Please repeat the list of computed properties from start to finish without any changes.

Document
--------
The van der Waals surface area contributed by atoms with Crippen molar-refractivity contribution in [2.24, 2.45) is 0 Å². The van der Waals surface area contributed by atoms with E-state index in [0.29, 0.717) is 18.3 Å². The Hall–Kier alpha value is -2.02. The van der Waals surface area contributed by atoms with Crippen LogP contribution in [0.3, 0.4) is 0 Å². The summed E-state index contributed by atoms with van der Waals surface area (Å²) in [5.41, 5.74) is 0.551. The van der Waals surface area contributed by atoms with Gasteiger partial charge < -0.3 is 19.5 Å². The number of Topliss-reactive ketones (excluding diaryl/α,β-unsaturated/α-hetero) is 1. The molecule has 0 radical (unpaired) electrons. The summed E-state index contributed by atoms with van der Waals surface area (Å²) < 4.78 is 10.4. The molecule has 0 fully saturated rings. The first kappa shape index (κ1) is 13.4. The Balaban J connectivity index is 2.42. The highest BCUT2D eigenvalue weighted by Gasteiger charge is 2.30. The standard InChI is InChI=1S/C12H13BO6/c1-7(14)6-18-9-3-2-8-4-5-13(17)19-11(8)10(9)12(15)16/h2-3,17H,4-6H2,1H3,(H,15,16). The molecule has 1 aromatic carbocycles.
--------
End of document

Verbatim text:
The van der Waals surface area contributed by atoms with Crippen molar-refractivity contribution in [2.24, 2.45) is 0 Å². The van der Waals surface area contributed by atoms with E-state index in [0.29, 0.717) is 18.3 Å². The Hall–Kier alpha value is -2.02. The van der Waals surface area contributed by atoms with Crippen LogP contribution in [0.3, 0.4) is 0 Å². The summed E-state index contributed by atoms with van der Waals surface area (Å²) in [5.41, 5.74) is 0.551. The van der Waals surface area contributed by atoms with Gasteiger partial charge < -0.3 is 19.5 Å². The number of Topliss-reactive ketones (excluding diaryl/α,β-unsaturated/α-hetero) is 1. The molecule has 0 radical (unpaired) electrons. The summed E-state index contributed by atoms with van der Waals surface area (Å²) < 4.78 is 10.4. The molecule has 0 fully saturated rings. The first kappa shape index (κ1) is 13.4. The Balaban J connectivity index is 2.42. The highest BCUT2D eigenvalue weighted by Gasteiger charge is 2.30. The standard InChI is InChI=1S/C12H13BO6/c1-7(14)6-18-9-3-2-8-4-5-13(17)19-11(8)10(9)12(15)16/h2-3,17H,4-6H2,1H3,(H,15,16). The molecule has 1 aromatic carbocycles.